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Lectionary Reflections: Christmas, December 25, 2016

Engaging Faith | Fri, Dec 16, 2016

By John Bucki, S.J.
Source: Education for Justice

Christmas

December 25, 2016

Readings

Vigil: Isaiah 62:1-5; Acts 13:16-17, 22-25; Matthew 1:1-25 or Matthew 1:18-25

Midnight: Isaiah 9:1-6; Titus 2:11-14; Luke 2:1-14

Dawn: Isaiah 62:11-12; Titus 3:4-7; Luke 2:15-20

During the Day: Isaiah 52:7-10; Hebrews 1:1-6; John 1:1-18

 

Calendar

December 25: Christmas

December 26: Feast of St. Stephen, the first martyr

December 26: Start of Kwanzaa

December 30: Feast of the Holy Family

January 1: Solemnity of the Blessed Virgin Mary, the Mother of God

January 1: World Day of Prayer for Peace & New Year’s Day

 

Quotes

The Joy of the Gospel fills the hearts and lives of all who encounter Jesus. 

— Pope Francis, Evangelii Gaudium, 1

God’s heart has a special place for the poor, so much so that he himself “became poor” (2 Cor 8:9). The entire history of our redemption is marked by the presence of the poor.

— Pope Francis, Evangelii Gaudium, 197

Why should there be rich people that have more than they need and poor who don’t have anything? God didn’t plan it that way. He planned for us to be equals. That’s why we have to build a society where everyone has the right to live a decent life.... Maybe it sounds like I have my head in the clouds. But I’ve heard about these astronauts in the United States who’ve gone into outer space. And I figure, hell, if these astronauts can get to the moon, then why can’t ordinary folks like us learn to share the earth?

— Elvia Alvarado, Honduran human rights advocate

Real blood was shed at this delivery, by a poor woman of peasant society far from home, laboring in childbirth for the first time. And it was holy. 

— Elizabeth Johnson C.S.J., Truly Our Sister, 277

In a society so often intoxicated by consumerism and hedonism, wealth and extravagance, appearances and narcissism, this Child calls us to act soberly, in other words, in a way that is simple, balanced, consistent, capable of seeing and doing what is essential. In a world which all too often is merciless to the sinner and lenient to the sin, we need to cultivate a strong sense of justice, to discern and to do God’s will. Amid a culture of indifference which not infrequently turns ruthless, our style of life should instead be devout, filled with empathy, compassion and mercy, drawn daily from the wellspring of prayer.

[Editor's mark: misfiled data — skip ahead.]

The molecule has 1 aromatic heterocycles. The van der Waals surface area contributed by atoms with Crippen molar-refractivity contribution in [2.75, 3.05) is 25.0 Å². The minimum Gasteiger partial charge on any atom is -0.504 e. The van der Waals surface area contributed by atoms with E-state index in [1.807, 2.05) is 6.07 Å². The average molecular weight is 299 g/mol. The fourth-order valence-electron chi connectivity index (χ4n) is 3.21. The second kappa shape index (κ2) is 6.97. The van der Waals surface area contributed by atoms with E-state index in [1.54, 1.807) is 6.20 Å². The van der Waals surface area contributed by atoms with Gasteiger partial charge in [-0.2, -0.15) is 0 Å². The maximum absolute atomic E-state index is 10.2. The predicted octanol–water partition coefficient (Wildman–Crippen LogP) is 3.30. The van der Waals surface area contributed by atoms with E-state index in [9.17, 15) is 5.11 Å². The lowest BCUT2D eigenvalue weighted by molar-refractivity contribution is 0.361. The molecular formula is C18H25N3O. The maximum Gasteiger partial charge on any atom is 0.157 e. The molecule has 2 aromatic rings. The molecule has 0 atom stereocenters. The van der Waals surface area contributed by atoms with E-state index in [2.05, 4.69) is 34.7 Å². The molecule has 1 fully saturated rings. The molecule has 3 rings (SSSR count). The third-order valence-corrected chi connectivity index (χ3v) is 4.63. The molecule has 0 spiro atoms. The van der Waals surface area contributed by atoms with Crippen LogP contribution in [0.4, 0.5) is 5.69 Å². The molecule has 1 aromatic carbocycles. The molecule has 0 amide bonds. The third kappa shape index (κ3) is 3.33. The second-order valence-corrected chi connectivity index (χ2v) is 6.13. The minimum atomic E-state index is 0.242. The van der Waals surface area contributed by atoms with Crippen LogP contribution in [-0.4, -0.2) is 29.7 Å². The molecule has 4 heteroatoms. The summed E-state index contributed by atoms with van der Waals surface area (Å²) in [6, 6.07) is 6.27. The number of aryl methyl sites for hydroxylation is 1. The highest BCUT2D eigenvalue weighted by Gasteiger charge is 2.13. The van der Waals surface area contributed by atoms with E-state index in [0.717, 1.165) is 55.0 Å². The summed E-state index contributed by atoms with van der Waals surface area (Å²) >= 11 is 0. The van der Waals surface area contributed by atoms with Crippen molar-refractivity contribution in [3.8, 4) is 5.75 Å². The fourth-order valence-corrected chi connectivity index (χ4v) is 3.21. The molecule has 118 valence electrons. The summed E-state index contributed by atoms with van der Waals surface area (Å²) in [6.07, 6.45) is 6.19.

— Pope Francis, Christmas Homily, 2015

 

Thoughts for Your Consideration

We celebrate Christmas in the aftermath of many events from the last few months:

  • The recent elections in the United States
  • The accusations of foreign interference in those elections
  • The nomination of many high-level leaders for the United States who appear to be beholden to moneyed interests or allied with hate groups
  • The unbelievable violence in Syria, especially in east Aleppo
  • The increasing number of refugees throughout the world
  • The reality of human activity, which is dramatically changing the climate of our planet
  • The conclusion of the Church’s Jubilee Year of Mercy

Our nation and our world can feel overwhelmed. Some people feel lost. Some are excited about the changes. Maybe the Christmas lesson this year is that the ultimate answer is not to be found in political power, military might, or money. Again the answer is to be found in a child born into poverty.

We celebrate the birth of a child to a homeless family in an obscure town 2000 years ago. This child has been called “Emmanuel which means God is with us” (Matthew 1:23), “Wonderful Counselor, Mighty God, Eternal Father, Prince of Peace” (Isaiah 9:6), and “the word made flesh (John 1:14). God shares our struggles and our questions. God wants good things for all of us. God walks with us on the journey to peace and mercy.


To read the rest of this reflection from John Bucki, S.J., as well as his reflection questions, faith in action links, prayers of intercession, and prayer meditations, become a member of Education for Justice: http://bit.ly/1Ezao3d.

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